5 Tips for the Selection and Monitoring of Your 401(k) Advisor
Jason Roberts, Esq., AIFA
Jason Roberts, partner at Reish and Reicher, one of the most respected ERISA law firms in the nation, wrote an excellent and concise piece on how to evaluate and monitor the advisor of your plan.
Fiduciaries of employee benefit plans are charged with carrying out their duties prudently and solely in the interest of participants and beneficiaries of the plan and are subject to personal liability to, among other things, make good any losses to the plan resulting from a breach of their fiduciary duties. In selecting service providers, the responsible plan fiduciary must engage in an objective process designed to elicit information necessary to assess the qualifications of the service provider, the quality of the work product, and the reasonableness of the fees charged in light of the services provided. In addition, this process should be designed to avoid self-dealing, conflicts of interest or other improper influence.
Before I forget, I would highly recommend plan fiduciaries and advisors to subscribe to their e-newsletter by clicking on the following link, as it consistently keeps both parties up to date on the latest developments in relation to their responsibilities. SUBSCRIBE
Now, back to the five tips. The following were in the July 2010 Report to Plan Sponsors, and serve as a concise outline for plan fiduciaries to ensure they are receiving “reasonable fees for reasonable service” from their advisor as ERISA requires, not just from the service provider(s) of the plan.
- Step 1: Evaluate the credentials of the adviser and his or her experience with servicing employee benefit plans, the services to be provided and the fees to be charged.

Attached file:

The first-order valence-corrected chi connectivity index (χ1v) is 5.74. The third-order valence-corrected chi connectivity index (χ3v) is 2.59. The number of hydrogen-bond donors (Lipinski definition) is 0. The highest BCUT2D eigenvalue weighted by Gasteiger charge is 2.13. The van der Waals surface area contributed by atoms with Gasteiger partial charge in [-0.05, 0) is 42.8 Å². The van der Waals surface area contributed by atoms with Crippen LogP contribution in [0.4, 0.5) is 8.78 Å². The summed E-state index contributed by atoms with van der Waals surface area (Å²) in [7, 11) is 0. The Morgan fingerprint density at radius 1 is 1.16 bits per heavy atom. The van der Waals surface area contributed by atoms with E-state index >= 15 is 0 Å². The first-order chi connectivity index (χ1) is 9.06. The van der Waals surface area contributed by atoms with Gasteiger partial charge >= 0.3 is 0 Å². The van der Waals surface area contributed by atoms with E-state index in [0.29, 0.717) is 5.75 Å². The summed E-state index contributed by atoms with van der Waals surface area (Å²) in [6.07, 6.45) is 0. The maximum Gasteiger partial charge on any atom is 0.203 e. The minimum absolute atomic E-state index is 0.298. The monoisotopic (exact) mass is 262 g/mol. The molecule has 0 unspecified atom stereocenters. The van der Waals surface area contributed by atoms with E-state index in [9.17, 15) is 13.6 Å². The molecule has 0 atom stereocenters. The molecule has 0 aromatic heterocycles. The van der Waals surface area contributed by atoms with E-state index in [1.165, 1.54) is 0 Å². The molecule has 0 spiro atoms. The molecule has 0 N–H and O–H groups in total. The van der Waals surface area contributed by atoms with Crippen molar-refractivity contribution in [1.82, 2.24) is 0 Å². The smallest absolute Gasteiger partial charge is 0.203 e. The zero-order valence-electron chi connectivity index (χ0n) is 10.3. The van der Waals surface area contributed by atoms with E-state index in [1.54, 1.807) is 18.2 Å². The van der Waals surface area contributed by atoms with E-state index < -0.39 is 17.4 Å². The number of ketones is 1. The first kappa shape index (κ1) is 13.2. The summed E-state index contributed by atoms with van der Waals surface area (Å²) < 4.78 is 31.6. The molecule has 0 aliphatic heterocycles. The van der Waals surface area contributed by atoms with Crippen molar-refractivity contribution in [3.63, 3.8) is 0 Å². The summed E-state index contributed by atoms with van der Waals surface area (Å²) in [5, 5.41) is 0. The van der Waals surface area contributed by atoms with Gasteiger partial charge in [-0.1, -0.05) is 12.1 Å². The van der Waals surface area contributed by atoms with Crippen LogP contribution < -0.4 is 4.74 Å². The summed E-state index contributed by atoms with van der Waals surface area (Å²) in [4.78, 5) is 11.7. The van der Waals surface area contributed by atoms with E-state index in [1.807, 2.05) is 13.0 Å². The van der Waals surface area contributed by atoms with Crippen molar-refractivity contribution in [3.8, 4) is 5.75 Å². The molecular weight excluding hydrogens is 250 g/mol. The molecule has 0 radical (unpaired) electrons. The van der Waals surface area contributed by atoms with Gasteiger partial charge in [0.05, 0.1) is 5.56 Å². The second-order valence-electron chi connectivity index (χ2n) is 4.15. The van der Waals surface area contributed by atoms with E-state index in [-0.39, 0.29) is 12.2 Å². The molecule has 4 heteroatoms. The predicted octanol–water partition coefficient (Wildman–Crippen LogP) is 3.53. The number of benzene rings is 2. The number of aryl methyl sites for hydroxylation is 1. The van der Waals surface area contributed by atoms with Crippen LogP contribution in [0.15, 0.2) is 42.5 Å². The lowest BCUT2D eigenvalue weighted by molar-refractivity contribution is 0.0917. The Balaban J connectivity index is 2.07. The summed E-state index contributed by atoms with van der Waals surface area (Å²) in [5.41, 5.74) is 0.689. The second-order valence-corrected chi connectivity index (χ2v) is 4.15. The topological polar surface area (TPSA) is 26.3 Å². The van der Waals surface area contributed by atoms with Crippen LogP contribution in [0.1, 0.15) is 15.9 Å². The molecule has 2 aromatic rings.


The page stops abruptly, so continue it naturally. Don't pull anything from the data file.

- You should also consider obtaining competing bids from other providers offering equivalent services and document the basis upon which you have selected your adviser, including any relevant industry experience and/or retirement-specific designation(s).
- Step 2: Evaluate any potential conflicts of interest and the adviser’s policies and procedures designed to address those conflicts.
- The SEC has warned that “business alliances” among pension consultants and money managers can give rise to serious potential conflicts of interest under the Advisers Act that need to be monitored and disclosed to plan fiduciaries. The following questions are designed to aid in determining whether conflicts, or potential conflicts, of interest exist:
- – Is the adviser registered with the SEC? If yes, does the adviser comply with all disclosure requirements?
- – Does the adviser have relationships with money managers that the adviser recommends?
- – Does the adviser, or a related company, receive any payments from money managers?
- – Does the adviser use plans that pay the adviser a consulting fee?
- – Does the adviser consider him/herself to be a fiduciary under ERISA with respect to the recommendations the adviser provides for the plan?
- Step 3: Periodically review the performance of your service providers to ensure that they are providing the services in a manner and at a cost consistent with the agreements.
- Step 4: Review plan participant comments or any complaints about the services and periodically ask whether there have been any changes in the information you received from the service provider prior to hiring (e.g. does the provider continue to maintain any required state or federal licenses).
- Step 5: Prepare a written record of the process you followed in reviewing potential service providers and the reasons for your selection of a particular provider.